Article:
Experts assess Trump’s 7-point healthcare plan
3. Full health-premium tax deductions for individuals.
“This would allow individual taxpayers to act like a corporation and take a full deduction on premium payments made when filing their tax return,” Brill explains.
Johnson calls this proposal a “no-brainer.”
“Either healthcare should be tax deductible or it shouldn’t. To differentiate between employer-purchased or self-purchased healthcare makes no logical sense to us from a principle-based standpoint,” he says.
Most major healthcare reform proposals have some element of this tax benefit for individuals or families that purchase health insurance on their own—not through their employer, according to Hoagland. However, the problem with the Trump proposal, he says, is that “once he eliminates Obamacare, and subsidies, most low-income or modest-income families would not benefit from solely a deduction. They would only benefit partially if the support was in the form of a refundable tax credit.”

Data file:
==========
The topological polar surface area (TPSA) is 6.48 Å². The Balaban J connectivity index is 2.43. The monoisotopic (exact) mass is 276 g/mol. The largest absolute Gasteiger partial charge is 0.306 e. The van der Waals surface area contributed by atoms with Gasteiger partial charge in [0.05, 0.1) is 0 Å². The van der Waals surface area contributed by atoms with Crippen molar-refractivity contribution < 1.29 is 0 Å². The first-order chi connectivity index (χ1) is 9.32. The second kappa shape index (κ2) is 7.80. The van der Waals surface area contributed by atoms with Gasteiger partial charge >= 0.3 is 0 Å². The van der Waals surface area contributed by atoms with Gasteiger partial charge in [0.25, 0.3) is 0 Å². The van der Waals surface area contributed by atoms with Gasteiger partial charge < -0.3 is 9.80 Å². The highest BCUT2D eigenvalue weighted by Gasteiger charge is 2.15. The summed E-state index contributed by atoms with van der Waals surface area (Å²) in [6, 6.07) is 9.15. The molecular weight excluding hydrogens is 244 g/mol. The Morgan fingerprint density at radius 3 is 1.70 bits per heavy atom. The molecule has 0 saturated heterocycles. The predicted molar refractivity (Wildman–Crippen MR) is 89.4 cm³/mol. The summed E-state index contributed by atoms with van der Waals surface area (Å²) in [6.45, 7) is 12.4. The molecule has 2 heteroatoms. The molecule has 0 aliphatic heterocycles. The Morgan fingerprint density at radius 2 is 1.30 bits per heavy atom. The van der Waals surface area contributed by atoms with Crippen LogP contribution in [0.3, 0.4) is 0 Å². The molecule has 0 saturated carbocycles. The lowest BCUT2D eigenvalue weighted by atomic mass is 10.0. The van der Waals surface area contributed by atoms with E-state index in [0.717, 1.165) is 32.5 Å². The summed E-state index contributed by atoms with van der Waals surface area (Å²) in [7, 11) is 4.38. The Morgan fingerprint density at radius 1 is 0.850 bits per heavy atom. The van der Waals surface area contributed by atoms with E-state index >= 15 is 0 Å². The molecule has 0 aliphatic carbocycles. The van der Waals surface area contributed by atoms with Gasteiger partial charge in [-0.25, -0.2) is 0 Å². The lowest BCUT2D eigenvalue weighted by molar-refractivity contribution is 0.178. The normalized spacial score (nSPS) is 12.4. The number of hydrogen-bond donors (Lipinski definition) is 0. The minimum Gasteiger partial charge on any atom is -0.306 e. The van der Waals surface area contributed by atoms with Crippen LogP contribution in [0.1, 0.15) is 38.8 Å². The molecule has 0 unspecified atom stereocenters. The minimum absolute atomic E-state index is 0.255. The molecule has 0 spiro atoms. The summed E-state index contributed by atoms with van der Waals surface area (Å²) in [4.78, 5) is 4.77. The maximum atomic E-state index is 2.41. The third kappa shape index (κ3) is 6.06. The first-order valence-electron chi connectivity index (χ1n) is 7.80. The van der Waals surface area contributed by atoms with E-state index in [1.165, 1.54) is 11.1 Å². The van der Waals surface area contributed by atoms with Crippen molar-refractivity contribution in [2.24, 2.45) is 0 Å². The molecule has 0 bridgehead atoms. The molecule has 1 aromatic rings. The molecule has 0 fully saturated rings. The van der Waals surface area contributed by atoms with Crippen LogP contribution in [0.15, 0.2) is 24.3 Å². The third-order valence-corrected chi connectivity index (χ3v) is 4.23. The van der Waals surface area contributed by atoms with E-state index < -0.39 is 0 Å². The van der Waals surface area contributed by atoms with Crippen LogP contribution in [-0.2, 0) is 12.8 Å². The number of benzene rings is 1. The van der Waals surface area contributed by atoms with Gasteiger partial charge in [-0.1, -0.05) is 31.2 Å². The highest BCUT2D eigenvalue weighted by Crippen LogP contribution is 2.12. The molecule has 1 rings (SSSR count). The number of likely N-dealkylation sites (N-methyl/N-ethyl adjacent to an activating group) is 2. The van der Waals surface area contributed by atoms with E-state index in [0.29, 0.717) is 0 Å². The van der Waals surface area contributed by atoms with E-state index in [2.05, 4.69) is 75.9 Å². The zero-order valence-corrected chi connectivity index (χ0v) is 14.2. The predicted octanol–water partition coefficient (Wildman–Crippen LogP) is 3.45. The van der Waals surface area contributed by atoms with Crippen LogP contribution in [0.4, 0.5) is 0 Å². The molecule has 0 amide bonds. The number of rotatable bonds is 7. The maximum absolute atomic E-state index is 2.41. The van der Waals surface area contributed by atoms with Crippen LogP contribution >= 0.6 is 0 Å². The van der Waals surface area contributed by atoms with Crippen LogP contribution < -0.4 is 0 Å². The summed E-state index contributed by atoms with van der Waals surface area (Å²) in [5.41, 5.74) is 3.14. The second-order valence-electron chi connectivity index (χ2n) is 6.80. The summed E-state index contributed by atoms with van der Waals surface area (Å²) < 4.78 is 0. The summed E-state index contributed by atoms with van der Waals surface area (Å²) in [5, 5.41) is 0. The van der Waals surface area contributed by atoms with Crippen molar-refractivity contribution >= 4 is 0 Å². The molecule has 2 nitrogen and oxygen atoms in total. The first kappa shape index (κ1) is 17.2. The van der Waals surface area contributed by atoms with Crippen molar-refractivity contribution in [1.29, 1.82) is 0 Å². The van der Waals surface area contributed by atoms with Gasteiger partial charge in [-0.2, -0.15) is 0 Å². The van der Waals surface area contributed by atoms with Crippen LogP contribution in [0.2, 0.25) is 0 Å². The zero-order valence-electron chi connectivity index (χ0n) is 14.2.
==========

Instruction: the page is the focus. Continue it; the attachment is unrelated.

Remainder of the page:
Mack says he is not clear if Trump’s proposal would also allow coinsurance and copayment tax deductions.
“Hillary Clinton has proposed a tax credit for out-of-pocket expenses, but not for premium payments, Trump would provide tax credits for premium payments.
“Trump’s proposal may provide a disproportionately greater benefit to high-income individuals purchasing high-end, more costly policies than for lower-income people that can only afford to purchase more basic plans,” Mack says.